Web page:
Sundial Growers (SNDL 2.58%) has been a popular stock with retail investors this year. They were behind the company's rapid ascension in early February when its share price peaked at $3.96. Although the stock hasn't reached that price since then, this is the type of investment that can quickly rally on good news.
And last week, the company did appear to give retail investors something to rally about when it reported its latest earnings results. But was it really as good as the 28% jump in price on earnings day suggested it was, or were investors getting ahead of themselves?
An accounting profit and a positive adjusted EBITDA figure
Normally, marijuana companies target a positive earnings before interest, taxes, depreciation, and amortization (EBITDA) number because it backs out non-cash expenses and other items that may be non-recurring or otherwise not helpful in evaluating the strength of the business' performance.
For the period ending Sept. 30, Sundial posted a healthy adjusted EBITDA profit of 10.5 million Canadian dollars -- up from a loss of CA$4.4 million in the same quarter last year. The company credits the improvement to higher revenue (which included contributions from the recently acquired cannabis retailer Spiritleaf) plus gains and profits on investments. The latter played a much bigger role, however, as Sundial's net revenue of CA$14.4 million this past quarter was only 12% higher than the CA$12.9 million in reported in the prior-year period.
Sundial's net income of CA$11.3 million was also a big turnaround from the CA$71.4 million loss it reported a year ago. And while it was an improvement, investors should be careful not to assume that this means the company has suddenly become a profitable business. Sundial still reported an operating loss of CA$18.8 million, and if not for an income tax recovery of more than CA$10 million plus a CA$24 million fair value change in derivative warrants that boosted its bottom line, it again would have been firmly in the red. In each of the four previous quarters, Sundial has reported both a net loss and an operating loss.
Its cash burn worsened
During the last quarter, Sundial used more than CA$56 million on just its day-to-day operating activities -- nearly three times the CA$20 million it burned through a year ago. And on a year-to-date basis, that figure swells to CA$161 million (versus CA$45 million last year).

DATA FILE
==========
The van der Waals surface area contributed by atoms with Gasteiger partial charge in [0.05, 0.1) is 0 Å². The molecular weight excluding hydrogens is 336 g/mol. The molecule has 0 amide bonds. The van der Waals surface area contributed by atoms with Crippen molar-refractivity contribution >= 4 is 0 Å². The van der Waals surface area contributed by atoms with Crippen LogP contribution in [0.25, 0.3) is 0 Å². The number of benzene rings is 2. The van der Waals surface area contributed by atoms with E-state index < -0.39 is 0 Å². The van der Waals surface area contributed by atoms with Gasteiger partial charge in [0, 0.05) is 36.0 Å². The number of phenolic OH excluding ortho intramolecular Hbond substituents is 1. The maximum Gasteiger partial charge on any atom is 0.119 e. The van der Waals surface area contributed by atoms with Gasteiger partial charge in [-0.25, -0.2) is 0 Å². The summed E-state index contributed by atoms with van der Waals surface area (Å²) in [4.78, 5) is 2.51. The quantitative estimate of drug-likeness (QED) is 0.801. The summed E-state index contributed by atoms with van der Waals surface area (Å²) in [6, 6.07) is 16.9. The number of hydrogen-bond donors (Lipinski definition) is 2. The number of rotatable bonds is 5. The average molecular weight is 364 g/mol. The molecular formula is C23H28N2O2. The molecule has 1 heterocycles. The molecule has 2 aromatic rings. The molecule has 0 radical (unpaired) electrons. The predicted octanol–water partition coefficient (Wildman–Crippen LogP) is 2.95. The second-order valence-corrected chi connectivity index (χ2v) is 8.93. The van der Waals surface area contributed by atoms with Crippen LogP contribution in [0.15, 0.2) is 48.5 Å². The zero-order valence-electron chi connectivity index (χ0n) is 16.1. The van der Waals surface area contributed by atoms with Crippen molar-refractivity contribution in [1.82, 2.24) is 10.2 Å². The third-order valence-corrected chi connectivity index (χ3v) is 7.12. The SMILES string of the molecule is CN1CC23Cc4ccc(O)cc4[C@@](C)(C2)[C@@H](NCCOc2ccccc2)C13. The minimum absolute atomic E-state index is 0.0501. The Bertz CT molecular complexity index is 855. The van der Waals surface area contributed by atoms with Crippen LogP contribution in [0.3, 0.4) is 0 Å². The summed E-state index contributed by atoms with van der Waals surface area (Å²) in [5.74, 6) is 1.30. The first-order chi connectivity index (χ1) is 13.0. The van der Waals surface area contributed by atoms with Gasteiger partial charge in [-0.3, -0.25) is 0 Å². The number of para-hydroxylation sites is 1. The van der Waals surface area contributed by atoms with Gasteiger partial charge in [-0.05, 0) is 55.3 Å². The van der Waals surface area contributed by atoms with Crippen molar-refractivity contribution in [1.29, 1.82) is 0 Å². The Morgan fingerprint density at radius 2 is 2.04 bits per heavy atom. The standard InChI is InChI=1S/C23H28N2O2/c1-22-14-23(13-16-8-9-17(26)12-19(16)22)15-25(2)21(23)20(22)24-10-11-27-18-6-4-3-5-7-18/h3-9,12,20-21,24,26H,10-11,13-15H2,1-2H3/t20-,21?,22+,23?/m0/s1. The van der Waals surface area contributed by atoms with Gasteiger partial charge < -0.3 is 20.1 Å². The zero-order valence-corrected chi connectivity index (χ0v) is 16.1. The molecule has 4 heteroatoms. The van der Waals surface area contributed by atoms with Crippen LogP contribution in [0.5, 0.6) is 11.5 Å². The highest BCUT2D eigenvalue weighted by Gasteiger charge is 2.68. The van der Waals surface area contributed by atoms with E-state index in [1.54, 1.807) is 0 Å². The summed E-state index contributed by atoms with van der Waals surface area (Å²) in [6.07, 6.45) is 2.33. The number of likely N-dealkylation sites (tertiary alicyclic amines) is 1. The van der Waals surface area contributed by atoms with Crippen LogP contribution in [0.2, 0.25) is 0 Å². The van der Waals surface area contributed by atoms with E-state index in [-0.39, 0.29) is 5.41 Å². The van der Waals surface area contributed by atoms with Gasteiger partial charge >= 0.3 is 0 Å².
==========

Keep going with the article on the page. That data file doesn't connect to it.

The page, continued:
Due to the stock's popularity and multiple offerings this year, Sundial is in a stronger cash position than it was a year ago; cash and cash equivalents of CA$629 million as of Sept. 30 are more than 10 times what Sundial had on the books at the end of 2020. But that could all be for naught if the company is burning through more cash while also adding more businesses into the mix that may only add to that burden.
A positive quarter for Sundial, but don't get carried away
News of a cannabis company posting positive adjusted EBITDA can create a lot of excitement, especially since many of Sundial's peers struggle with hitting breakeven. But the company didn't get there because of its core operations -- investments played a big role, and its bottom line benefited from fair value changes and a favorable swing in tax expenses. The danger is that those can be one-time items that don't recur and Sundial swings back into the negative next quarter.
I wasn't expecting much from the company in this quarter's results simply because it's still too early to see how the integration with the new businesses Sundial has acquired will shake out; it only closed the Spiritleaf acquisition on July 20 and its deal to buy liquor store operator Alcanna might not be completed until early next year.
Investors should resist the urge to act on the company's positive adjusted EBITDA profit -- it posted a surprise profit back in May for the period ending March 31, only to go back into the red the following quarter. Sundial was a risky buy before and these results don't change that now. Investors only need to look to the wild CA$24 million swing in fair value (almost double the company's revenue) just in warrants as a reminder that dilution with this stock is never too far away.